Iraqi VP Sentenced to Death, Remains in Turkey
Tariq al-Hashimi, the vice president of Iraq and leading Sunni politician currently residing in Ankara, Turkey, was sentenced to death in absentia on Sunday. Al-Hashimi, who has denied the charges of overseeing the killings of a female lawyer and an Iraqi army general, claimed the verdict was “unjust, political and illegitimate”. The verdict, which has a 30 day appeal period, has incited Sunni Muslim and Kurdish resentment against Prime Minister Nouri al-Maliki and his government. The day of al-Hashimi’s verdict saw bombings across Iraq that killed 94 people and left more than 300 wounded. Responsibility for the attacks was claimed by al-Qaeda in Iraq, which has focused on rallying the Sunni base across the country.
Additionally, U.S. officials have expressed concern that Iranian weapons are being delivered to Syria through Iraqi airspace. Although the Iraqi government said Iran assured them the flights were delivering only humanitarian aid, skeptical U.S. officials have noted the increase in flights from Iran to Syria as Assad’s regime has weakened as evidence. Iraq denied some overflights after U.S. officials confirmed they sent evidence of Iranian arms transfers, although Ali al-Moussawi, media advisor to Prime Minister al-Maliki, denied ever receiving proof.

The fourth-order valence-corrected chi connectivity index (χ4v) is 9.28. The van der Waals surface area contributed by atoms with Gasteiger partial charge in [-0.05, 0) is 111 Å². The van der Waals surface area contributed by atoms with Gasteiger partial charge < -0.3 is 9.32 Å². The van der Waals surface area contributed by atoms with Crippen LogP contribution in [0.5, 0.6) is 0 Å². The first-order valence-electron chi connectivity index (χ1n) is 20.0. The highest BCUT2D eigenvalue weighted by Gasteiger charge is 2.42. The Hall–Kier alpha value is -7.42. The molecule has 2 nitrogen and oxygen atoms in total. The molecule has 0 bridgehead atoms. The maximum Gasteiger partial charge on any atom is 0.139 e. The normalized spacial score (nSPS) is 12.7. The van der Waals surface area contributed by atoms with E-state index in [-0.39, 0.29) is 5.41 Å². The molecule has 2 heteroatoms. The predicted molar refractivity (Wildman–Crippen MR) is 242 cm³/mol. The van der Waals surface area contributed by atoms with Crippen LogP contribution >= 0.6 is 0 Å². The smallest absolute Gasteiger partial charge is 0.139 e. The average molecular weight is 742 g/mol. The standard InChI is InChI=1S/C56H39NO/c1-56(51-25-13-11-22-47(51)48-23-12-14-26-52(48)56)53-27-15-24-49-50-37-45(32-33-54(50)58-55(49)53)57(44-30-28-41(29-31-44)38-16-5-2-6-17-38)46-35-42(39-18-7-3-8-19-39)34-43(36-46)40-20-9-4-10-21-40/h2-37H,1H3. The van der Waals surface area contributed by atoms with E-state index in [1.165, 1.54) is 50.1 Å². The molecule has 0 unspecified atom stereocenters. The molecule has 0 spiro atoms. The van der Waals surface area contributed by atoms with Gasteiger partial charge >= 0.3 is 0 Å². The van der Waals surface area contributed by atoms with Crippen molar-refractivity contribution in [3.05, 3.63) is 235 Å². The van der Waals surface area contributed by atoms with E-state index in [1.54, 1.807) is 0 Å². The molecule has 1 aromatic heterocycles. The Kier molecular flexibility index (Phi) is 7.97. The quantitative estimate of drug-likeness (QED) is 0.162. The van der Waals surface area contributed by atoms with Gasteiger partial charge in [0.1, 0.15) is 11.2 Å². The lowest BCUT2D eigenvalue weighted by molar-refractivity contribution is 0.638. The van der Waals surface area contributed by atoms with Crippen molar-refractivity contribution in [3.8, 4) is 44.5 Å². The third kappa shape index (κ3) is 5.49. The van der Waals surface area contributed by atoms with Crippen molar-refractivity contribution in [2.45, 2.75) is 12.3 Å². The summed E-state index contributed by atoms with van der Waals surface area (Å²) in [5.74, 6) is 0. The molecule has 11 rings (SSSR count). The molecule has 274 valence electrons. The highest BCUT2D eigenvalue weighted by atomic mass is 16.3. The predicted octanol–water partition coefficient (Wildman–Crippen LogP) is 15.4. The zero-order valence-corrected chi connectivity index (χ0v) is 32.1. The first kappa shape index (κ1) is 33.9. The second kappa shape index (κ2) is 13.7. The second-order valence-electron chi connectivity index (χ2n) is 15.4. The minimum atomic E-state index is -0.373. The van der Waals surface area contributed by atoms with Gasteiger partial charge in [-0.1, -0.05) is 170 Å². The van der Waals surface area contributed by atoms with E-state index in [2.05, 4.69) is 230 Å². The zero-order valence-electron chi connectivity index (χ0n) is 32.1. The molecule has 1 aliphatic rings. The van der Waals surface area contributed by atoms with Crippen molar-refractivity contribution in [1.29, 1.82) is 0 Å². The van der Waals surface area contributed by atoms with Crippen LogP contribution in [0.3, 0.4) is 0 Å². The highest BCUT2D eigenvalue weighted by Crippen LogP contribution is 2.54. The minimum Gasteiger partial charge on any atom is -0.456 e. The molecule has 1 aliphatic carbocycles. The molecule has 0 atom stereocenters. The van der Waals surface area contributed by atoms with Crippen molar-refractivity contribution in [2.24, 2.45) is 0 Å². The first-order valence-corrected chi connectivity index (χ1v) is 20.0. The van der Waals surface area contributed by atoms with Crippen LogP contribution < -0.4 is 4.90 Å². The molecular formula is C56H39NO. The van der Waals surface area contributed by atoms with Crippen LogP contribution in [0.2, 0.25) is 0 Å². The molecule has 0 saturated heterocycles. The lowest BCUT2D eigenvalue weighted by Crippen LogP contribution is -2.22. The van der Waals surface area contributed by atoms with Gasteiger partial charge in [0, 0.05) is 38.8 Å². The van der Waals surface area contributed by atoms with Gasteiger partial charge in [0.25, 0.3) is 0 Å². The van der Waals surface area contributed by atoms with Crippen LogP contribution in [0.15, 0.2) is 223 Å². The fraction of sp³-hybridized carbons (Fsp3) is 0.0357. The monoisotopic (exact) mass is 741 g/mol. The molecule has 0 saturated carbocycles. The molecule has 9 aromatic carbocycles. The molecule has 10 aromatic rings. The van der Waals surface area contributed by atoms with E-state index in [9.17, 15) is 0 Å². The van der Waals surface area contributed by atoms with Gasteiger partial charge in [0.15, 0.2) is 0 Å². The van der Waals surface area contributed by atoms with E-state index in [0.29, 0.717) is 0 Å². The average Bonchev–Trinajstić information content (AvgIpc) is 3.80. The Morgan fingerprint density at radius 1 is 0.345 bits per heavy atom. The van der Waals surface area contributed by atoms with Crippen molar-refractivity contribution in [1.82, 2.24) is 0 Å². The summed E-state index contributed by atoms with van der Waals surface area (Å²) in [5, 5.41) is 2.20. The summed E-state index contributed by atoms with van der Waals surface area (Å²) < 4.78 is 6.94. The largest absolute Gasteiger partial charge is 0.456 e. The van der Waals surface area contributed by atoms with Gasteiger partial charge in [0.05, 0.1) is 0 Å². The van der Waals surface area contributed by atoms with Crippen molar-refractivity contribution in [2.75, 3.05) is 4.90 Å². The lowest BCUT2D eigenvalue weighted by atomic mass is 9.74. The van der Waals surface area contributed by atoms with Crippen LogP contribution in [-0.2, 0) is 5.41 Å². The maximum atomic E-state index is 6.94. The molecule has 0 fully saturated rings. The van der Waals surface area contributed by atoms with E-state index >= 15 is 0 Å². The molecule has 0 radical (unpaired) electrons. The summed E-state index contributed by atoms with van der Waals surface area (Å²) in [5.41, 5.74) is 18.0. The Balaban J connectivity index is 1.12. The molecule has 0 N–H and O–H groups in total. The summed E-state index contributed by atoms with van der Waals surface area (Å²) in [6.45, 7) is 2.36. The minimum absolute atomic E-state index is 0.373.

Meanwhile, in neighboring Kuwait, possible changes to an electoral law have sparked calls for rallies in al-Erada square. Opposition figures see the possible changes as an attempt to gerrymander victory in upcoming elections by altering current boundaries. The Interior Ministry warned that any such protests would “undermine security and threaten public order,” adding that the Ministry “would act firmly against such unlicensed gatherings”. Kuwait’s top court has been asked by the government to overturn a 2006 law that divides the country into five constituencies.